Shakeup at the PCAOB: SEC removes Duhnke, plans new board members

The Securities and Exchange Commission abruptly removed William Duhnke as chairman of the Public Company Accounting Oversight Board on Friday. As part of the shakeup, PCAOB board member Duane DesParte will become acting chair, but the SEC plans to replace the entire slate of board members.

The SEC’s new chair, Gary Gensler, said the move would better protect investors. “The PCAOB has an opportunity to live up to Congress’s vision in the Sarbanes-Oxley Act,” Gensler said in a statement. “I look forward to working with my fellow commissioners, Acting Chair DesParte, and the staff of the PCAOB to set it on a path to better protect investors by ensuring that public company audits are informative, accurate, and independent.”

The PCAOB has come under criticism for ending meetings of its Investor Advisory Group and Standing Advisory Group and holding few open meetings during Duhnke’s tenure. In April, a group of 11 former members of the PCAOB’s Investor Advisory Group sent a letter to Gensler asking him to remove Duhnke and the other board members.

Duhnke became chairman in January 2018 and, over the next two years, the rest of the five board members and much of the top staff at the PCAOB were gone, including a board member who was replaced by a White House aide (see story). The PCAOB also overhauled its standard-setting agenda, strategic plan, and audit firm inspection process in keeping with the deregulatory agenda of the Trump administration and the former chair of the SEC, Jay Clayton. Both the SEC and the PCAOB moved to relax auditor independence requirements under Clayton and Duhnke. A PCAOB spokesperson referred requests for comment to the SEC.

PCAOB chairman William D. Duhnke III speaking at the AICPA Conference on Current SEC and PCAOB Developments

Cohn, Michael

Last month, Sen. Elizabeth Warren, D-Massachusetts, and Bernie Sanders, I-Vermont, asked Gensler to replace the PCAOB board, according to Bloomberg News, saying it had been weakened under the Trump administration. “Absolutely the right move,” Warren tweeted in response to news about Duhnke’s removal. “William Duhnke was a Trump crony who undermined the PCAOB’s work. Our auditing process needs to be independent and with integrity. Let’s replace the other members with people who live up to the agency’s mission.”

A report released in April by Cornerstone Research found that enforcement activity at the PCAOB had fallen to record lows last year (see story).

The PCAOB was sued earlier this year for wrongful termination by former PCAOB chief administration officer Sue Lee, who claimed Duhnke discriminated against her Chinese ethnicity and used terms like “kung flu” and the “Chinese flu” in front of her and that he wanted to replace liberals at the PCAOB with Republicans, according to the Going Concern blog. The PCAOB filed a counterclaim against her lawsuit denying the allegations.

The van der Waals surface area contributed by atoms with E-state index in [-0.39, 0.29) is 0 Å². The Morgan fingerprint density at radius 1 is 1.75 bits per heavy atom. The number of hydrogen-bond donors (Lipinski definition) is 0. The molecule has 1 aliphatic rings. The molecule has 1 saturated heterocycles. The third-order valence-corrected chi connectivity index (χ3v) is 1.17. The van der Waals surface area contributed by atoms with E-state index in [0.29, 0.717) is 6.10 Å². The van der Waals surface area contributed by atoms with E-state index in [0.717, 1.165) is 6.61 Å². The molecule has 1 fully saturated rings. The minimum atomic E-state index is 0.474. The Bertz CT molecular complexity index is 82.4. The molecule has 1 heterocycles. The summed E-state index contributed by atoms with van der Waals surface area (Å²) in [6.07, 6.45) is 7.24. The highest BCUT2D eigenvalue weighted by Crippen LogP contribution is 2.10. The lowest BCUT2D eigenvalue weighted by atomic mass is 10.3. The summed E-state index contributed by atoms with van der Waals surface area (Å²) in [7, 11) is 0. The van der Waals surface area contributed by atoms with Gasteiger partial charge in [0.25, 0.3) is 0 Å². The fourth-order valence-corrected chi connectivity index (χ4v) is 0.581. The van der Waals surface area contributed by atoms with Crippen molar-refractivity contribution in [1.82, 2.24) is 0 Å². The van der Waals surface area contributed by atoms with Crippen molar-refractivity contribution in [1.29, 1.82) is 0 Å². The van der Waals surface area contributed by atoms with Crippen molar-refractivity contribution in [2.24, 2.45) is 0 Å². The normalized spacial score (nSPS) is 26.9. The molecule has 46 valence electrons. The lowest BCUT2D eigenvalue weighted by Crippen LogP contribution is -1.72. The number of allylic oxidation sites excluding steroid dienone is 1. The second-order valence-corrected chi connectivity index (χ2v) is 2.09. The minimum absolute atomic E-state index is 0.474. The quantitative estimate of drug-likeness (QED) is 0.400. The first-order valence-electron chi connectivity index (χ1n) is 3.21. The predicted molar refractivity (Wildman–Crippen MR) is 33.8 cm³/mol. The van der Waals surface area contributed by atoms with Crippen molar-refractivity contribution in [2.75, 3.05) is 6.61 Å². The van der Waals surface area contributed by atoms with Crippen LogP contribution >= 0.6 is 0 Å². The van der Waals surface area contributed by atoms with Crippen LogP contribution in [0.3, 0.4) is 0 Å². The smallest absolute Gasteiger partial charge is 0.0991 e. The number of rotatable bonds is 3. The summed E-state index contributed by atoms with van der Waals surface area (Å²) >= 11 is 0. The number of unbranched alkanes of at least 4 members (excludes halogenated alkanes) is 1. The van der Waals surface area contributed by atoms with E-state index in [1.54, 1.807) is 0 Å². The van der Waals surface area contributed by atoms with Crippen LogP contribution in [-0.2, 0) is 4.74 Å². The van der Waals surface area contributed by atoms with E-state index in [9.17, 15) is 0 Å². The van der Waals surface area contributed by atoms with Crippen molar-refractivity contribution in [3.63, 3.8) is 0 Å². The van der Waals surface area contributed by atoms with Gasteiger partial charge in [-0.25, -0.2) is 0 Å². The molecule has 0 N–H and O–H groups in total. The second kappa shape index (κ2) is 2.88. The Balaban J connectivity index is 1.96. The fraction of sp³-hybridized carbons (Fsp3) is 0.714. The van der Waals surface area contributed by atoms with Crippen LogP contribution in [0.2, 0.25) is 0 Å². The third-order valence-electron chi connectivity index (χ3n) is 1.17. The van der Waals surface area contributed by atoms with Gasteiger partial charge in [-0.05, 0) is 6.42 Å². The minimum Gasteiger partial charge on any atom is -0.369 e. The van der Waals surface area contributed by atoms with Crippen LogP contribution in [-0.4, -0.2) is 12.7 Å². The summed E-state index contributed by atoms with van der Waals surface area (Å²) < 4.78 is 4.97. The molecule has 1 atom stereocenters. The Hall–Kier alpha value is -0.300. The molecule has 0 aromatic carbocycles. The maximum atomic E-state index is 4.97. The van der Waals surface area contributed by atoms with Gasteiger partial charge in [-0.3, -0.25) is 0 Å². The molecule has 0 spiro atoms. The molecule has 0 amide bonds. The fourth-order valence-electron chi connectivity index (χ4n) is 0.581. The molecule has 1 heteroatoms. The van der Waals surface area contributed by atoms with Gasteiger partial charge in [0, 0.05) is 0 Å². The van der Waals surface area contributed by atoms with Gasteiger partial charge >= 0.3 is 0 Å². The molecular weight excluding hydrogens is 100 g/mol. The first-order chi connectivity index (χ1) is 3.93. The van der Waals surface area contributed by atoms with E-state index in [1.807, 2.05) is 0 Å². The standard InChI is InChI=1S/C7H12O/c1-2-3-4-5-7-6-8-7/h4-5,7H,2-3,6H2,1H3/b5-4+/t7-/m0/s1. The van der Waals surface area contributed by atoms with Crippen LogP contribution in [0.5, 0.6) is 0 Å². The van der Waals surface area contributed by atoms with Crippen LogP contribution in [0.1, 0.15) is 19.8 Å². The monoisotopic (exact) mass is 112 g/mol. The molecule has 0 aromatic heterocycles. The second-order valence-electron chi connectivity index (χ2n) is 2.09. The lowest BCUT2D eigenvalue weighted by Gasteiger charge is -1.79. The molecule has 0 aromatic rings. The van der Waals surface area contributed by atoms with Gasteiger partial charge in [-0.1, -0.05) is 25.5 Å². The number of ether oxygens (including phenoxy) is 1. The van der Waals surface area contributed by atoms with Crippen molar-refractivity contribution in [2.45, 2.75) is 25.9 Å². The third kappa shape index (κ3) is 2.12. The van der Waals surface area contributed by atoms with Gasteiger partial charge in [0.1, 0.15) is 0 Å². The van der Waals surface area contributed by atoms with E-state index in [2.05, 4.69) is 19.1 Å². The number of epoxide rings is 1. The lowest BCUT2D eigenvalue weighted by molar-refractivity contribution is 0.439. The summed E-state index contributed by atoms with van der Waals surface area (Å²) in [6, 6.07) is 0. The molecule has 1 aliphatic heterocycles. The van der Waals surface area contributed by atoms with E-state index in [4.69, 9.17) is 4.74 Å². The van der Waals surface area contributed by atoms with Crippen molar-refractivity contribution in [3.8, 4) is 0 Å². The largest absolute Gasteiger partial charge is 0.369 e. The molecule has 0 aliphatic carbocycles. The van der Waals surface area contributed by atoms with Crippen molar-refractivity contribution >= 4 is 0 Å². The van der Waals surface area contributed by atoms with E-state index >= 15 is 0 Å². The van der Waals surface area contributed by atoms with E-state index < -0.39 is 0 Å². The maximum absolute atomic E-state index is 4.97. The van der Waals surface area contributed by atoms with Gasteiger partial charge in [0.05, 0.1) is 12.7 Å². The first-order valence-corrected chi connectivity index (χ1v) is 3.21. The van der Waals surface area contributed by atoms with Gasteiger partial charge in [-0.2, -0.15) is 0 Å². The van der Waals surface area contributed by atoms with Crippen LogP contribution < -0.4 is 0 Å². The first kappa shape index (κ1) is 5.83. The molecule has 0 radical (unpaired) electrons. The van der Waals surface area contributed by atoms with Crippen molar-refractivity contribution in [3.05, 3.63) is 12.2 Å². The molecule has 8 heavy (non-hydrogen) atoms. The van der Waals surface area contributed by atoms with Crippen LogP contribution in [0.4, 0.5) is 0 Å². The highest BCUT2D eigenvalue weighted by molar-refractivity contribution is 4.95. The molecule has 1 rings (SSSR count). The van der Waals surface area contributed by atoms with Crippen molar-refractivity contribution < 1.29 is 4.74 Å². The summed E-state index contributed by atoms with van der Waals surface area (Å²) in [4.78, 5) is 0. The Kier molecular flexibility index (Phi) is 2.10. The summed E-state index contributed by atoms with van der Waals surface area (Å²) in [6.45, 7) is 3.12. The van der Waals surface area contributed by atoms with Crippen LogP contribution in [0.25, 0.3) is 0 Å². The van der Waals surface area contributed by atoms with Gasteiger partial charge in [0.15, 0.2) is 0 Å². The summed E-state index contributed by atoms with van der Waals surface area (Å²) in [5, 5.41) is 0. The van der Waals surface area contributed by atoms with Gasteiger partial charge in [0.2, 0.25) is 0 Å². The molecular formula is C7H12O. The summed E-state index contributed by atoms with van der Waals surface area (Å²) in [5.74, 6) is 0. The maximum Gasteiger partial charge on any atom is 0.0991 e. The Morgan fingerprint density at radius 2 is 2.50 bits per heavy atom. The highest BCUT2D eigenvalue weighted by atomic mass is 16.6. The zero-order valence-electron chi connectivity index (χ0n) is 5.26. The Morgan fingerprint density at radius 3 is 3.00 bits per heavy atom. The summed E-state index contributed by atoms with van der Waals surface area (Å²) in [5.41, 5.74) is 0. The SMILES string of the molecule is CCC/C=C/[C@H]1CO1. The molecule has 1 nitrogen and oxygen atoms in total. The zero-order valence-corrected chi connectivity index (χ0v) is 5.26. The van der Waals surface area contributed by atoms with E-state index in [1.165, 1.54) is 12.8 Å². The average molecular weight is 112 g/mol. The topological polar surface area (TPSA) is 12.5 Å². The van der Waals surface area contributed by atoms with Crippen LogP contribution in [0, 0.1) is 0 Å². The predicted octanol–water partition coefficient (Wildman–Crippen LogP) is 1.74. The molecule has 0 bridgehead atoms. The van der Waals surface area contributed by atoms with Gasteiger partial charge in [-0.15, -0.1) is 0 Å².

The new acting chair, DesParte, a CPA, was appointed as a member of the PCAOB by the SEC in December 2017 and joined the board in April 2018 after retiring from the energy company, Exelon, where he was corporate controller and fulfilled other financial roles there for 15 years after an 18-year career in audit and assurance.

The two Republican members of the SEC, Hester Peirce and Elad Roisman, objected to the abrupt move by Gensler and the other Democratic commissioners to replace the entire board and said it set a “troubling precedent,” suggesting the PCAOB’s mission could be compromised by the “vicissitudes of politics.”

“We have serious concerns about the hasty and truncated decision-making process underlying this action,” they said in a statement Friday. “Although the Commission has the authority to remove PCAOB members from their posts without cause, in all of our actions, we should act with fair process, fully-informed deliberation, and equanimity, none of which characterized the Commission’s actions here. Instead the Commission has proceeded in an unprecedented manner that is unmoored from any practical standard that could be meaningfully applied in the future. We are unaware of any similar action by the Commission in connection with its oversight of the PCAOB. These actions set a troubling precedent for the Commission’s ongoing oversight of the PCAOB and for the appointment process, including with respect to attracting well-qualified people who want to serve. A future in which PCAOB members are replaced with every change in administration would run counter to the Sarbanes Oxley Act’s establishment of staggered terms for Board members, inject instability at the PCAOB, and undermine the PCAOB’s important mission by suggesting that it is subject to the vicissitudes of politics.”

The SEC also said Friday it intends to seek candidates to fill all five board positions on the PCAOB. Three members remain on the board after the departure of Duhnke: DesParte, Rebekah Goshorn Jurata and Megan Zietsman. The board was still searching for a replacement after one board member, J. Robert Brown Jr., departed abruptly in January (see story). The SEC has directed its Office of the Chief Accountant to start the process for soliciting new applications. More information about that process will be released in the weeks ahead.

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